Holy Roar Records Files Pt. 5 – The Tidal Sleep’s Be Water

“Post” genres tend to get a lot of play around these parts. Post-hardcore and post-metal are broad stroke genres for a lot of bands that we love here at Heavy

7 years ago

“Post” genres tend to get a lot of play around these parts. Post-hardcore and post-metal are broad stroke genres for a lot of bands that we love here at Heavy Blog; we love gorgeous sounds and carefully crafted tear jerks, that’s for sure. The “post” tag does seem a bit surplus to requirements however. Are we at the stage where we have post-prog, post-deathcore yet? I dunno. That’s a question for another writer to attack. What we do have right here is the self proclaimed post-everything band The Tidal Sleep and their earnest, emotional brand of hardcore. Released on Holy Roar Records in the UK (duh), Be Water is a benchmark record for “post” fans to gush over. Yes, even I, the gore obsessed cretin can see the beauty in this art form.

These Germans have cut their teeth with several releases in just half a decade and have reached the pinnacle of their career thus far on Be Water. This is a record that is fit for long introspective journey listening just as much as it suits a casual listen. Dodging the usual pitfalls of post-hardcore – long rambling spoken word passages and coarse, jangling guitar tones – The Tidal Sleep reign in the self indulgence in favor of punchy rock numbers and lavish earworm choruses. At their most straight forward and typically post, “Bandages” and “Hearses” show a band fully capable of cranking out raucous rock music with heart. It’s the kind of heart that screams out the words for a love letter in a public place, blissfully unaware of anything else around. Try not to scream “I will hold my breath again” during the finale of “Hearses”. You will fail.

Be Water balances the careful art of screamo along side a more refined post hardcore sound. Think Defeater meeting latter day Thrice for a craft beer on a rainy day, but they end up making out. Of all the eleven tracks on the record, there’s not one that sits idle. Each cut is rammed full of desires, heartaches and confessions without ever coming off as melodramatic as many others practicing this trade. The raw emotion in the vocals, both clean and harsh, carries tracks like “Undertows” into the upper tiers of screamo royalty. They are powerful and direct but always feel honest, an attribute that makes The Tidal Sleep’s brand of energetic, emotional jams the sweetest kind of sorrowful.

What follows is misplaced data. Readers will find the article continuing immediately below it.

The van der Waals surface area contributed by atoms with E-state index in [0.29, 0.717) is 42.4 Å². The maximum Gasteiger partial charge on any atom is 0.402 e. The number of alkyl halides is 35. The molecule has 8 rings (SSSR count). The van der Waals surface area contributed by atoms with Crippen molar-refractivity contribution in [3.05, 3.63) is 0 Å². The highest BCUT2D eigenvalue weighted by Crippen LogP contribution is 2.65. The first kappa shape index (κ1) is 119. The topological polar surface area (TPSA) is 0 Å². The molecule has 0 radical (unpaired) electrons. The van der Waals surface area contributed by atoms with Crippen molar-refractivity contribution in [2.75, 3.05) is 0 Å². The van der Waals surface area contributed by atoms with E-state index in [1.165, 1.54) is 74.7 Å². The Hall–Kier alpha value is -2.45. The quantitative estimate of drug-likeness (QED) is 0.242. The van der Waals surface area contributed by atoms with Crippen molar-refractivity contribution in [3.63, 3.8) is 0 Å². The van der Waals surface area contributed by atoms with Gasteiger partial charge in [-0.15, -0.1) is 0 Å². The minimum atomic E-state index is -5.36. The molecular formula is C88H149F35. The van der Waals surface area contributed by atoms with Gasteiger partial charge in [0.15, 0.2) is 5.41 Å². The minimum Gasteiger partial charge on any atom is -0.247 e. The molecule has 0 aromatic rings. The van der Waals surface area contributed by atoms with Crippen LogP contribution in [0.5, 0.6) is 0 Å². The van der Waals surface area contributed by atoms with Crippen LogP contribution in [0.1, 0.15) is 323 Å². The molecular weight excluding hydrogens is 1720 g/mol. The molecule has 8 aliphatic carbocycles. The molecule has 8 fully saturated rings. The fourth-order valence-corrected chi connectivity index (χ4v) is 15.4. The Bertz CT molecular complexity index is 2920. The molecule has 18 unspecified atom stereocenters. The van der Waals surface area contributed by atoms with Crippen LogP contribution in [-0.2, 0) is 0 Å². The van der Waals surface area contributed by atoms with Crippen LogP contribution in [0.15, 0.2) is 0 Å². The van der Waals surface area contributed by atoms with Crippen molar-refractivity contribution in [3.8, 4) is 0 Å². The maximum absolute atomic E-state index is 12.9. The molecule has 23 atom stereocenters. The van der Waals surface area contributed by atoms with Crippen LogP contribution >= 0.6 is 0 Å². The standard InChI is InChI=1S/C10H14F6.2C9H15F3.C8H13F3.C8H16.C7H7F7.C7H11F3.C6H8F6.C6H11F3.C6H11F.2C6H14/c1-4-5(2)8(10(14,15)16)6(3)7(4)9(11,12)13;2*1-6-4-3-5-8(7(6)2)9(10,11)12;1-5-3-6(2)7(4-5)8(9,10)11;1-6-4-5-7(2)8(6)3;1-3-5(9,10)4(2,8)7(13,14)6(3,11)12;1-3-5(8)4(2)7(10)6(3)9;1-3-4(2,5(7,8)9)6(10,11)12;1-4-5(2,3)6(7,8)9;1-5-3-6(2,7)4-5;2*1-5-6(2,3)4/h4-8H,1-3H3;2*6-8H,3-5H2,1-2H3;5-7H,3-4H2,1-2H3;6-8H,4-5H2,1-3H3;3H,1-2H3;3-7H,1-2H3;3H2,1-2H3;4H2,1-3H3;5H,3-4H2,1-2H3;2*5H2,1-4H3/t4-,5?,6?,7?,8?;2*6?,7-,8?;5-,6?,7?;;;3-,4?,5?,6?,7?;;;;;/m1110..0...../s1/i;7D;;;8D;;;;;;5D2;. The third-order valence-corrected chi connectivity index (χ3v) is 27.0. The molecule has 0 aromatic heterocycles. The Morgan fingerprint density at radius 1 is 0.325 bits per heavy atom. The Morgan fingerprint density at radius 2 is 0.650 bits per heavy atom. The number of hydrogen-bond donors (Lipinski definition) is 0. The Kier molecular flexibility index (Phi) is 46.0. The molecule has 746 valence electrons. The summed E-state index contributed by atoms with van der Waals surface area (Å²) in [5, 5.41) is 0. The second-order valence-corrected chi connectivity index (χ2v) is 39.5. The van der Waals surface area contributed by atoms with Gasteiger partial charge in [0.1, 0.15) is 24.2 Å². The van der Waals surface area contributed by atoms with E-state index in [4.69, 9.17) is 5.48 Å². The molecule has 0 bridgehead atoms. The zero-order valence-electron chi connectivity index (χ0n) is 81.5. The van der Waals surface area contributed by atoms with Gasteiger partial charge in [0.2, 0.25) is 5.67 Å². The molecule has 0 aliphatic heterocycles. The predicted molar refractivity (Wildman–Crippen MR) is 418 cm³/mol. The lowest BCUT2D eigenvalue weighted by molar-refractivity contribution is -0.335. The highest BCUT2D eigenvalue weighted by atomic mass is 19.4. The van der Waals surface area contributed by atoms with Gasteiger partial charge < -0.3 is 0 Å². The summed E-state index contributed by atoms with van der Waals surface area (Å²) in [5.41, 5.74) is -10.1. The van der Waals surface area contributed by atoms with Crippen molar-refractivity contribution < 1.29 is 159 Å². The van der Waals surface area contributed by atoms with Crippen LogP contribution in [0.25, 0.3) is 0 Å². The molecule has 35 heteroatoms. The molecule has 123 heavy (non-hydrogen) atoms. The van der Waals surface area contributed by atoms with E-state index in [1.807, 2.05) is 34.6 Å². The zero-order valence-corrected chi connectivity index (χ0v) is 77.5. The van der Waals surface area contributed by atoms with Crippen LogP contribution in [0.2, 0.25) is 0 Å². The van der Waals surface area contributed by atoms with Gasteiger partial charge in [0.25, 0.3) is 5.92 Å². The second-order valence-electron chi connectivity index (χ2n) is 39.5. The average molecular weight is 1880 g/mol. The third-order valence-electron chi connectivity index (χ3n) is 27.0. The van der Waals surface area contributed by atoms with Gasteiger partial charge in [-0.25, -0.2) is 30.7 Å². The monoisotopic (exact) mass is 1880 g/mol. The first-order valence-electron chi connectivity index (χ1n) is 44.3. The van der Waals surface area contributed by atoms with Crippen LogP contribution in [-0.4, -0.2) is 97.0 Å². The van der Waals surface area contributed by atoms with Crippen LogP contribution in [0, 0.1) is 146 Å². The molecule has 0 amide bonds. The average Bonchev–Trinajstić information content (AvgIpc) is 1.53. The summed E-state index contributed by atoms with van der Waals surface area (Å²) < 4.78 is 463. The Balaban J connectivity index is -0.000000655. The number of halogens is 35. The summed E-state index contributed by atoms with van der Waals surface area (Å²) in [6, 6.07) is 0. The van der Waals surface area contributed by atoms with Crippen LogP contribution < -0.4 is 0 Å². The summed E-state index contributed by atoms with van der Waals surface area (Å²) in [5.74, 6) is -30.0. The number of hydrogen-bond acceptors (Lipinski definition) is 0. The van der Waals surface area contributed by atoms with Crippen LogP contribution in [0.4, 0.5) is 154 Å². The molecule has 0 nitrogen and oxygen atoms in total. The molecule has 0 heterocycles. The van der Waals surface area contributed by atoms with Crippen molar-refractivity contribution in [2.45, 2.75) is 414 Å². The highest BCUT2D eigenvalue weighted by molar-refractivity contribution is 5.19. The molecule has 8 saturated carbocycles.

The Tidal Sleep don’t seem like stopping any time soon and we all benefit from this greatly. Changing circumstances and day to day life have led to the band creating a tour de force of unapologetic, catchy post-hardcore. Bass player Thomas had the following to say about the record:

“For ‘Be Water’ we had to deal with even more logistics than before. We live all over Germany, but now we also have three dads in our band. Songwriting was a lot more effort of single persons in the band (but all of us wrote songs), and less jamming. we had to do ‘homework’. We rehearsed the ideas and (the) songs sent at home.Also this time the album is more “produced”. It was a choice to make it sound even more huge, while keeping the concept of being a somewhat hardcore band. Two tracks that show this would be ‘Undertows’ and ‘Collapses’. Heavy yet melodic, intense and still room to breathe.”

Thomas hits the nail on the head. The production on Be Water is beastly. Everything fits for one. Too often this type of band loses clarity in their vocals for a more rich guitar tone but not here. The drums punch, the bass shimmers and none of the emotion is lost from the gut wrenching vocal display on show. It’s simply a gorgeous sounding record full of the slickest sounding screamo this side of a Touché Amore show.

The Tidal Sleep head out on a UK run this October with fellow Holy Roar crew Svalbard. This is a perfect tour package, with Svalbard representing the harsher, crushing metal side of the post genres – the flip side from The Tidal Sleep and their less cut throat, more warm hug approach. The shows should be a mixture of tears and sore throats from belting out tracks like those found on Be Water. Catch me there.

Matt MacLennan

Published 7 years ago